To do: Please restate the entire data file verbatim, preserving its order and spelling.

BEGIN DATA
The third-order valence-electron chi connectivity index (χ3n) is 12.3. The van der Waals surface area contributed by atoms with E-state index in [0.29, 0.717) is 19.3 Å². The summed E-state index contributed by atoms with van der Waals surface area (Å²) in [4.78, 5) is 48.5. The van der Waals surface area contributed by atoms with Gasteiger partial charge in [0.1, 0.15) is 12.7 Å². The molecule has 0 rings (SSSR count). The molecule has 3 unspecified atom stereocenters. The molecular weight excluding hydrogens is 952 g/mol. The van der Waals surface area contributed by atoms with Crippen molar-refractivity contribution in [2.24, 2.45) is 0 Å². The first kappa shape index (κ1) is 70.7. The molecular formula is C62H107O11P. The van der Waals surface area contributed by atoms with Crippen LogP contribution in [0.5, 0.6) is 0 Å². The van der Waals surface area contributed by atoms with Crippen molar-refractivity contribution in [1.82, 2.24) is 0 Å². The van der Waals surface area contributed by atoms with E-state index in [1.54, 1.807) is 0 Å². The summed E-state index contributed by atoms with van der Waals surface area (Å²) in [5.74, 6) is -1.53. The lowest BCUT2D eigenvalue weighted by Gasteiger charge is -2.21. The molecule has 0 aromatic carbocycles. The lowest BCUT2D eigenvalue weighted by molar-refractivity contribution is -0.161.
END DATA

The third-order valence-electron chi connectivity index (χ3n) is 12.3. The van der Waals surface area contributed by atoms with E-state index in [0.29, 0.717) is 19.3 Å². The summed E-state index contributed by atoms with van der Waals surface area (Å²) in [4.78, 5) is 48.5. The van der Waals surface area contributed by atoms with Gasteiger partial charge in [0.1, 0.15) is 12.7 Å². The molecule has 0 rings (SSSR count). The molecule has 3 unspecified atom stereocenters. The molecular weight excluding hydrogens is 952 g/mol. The van der Waals surface area contributed by atoms with Crippen molar-refractivity contribution in [2.24, 2.45) is 0 Å². The first kappa shape index (κ1) is 70.7. The molecular formula is C62H107O11P. The van der Waals surface area contributed by atoms with Crippen LogP contribution in [0.5, 0.6) is 0 Å². The van der Waals surface area contributed by atoms with Crippen molar-refractivity contribution in [1.82, 2.24) is 0 Å². The van der Waals surface area contributed by atoms with E-state index in [1.54, 1.807) is 0 Å². The summed E-state index contributed by atoms with van der Waals surface area (Å²) in [5.74, 6) is -1.53. The lowest BCUT2D eigenvalue weighted by Gasteiger charge is -2.21. The molecule has 0 aromatic carbocycles. The lowest BCUT2D eigenvalue weighted by molar-refractivity contribution is -0.161.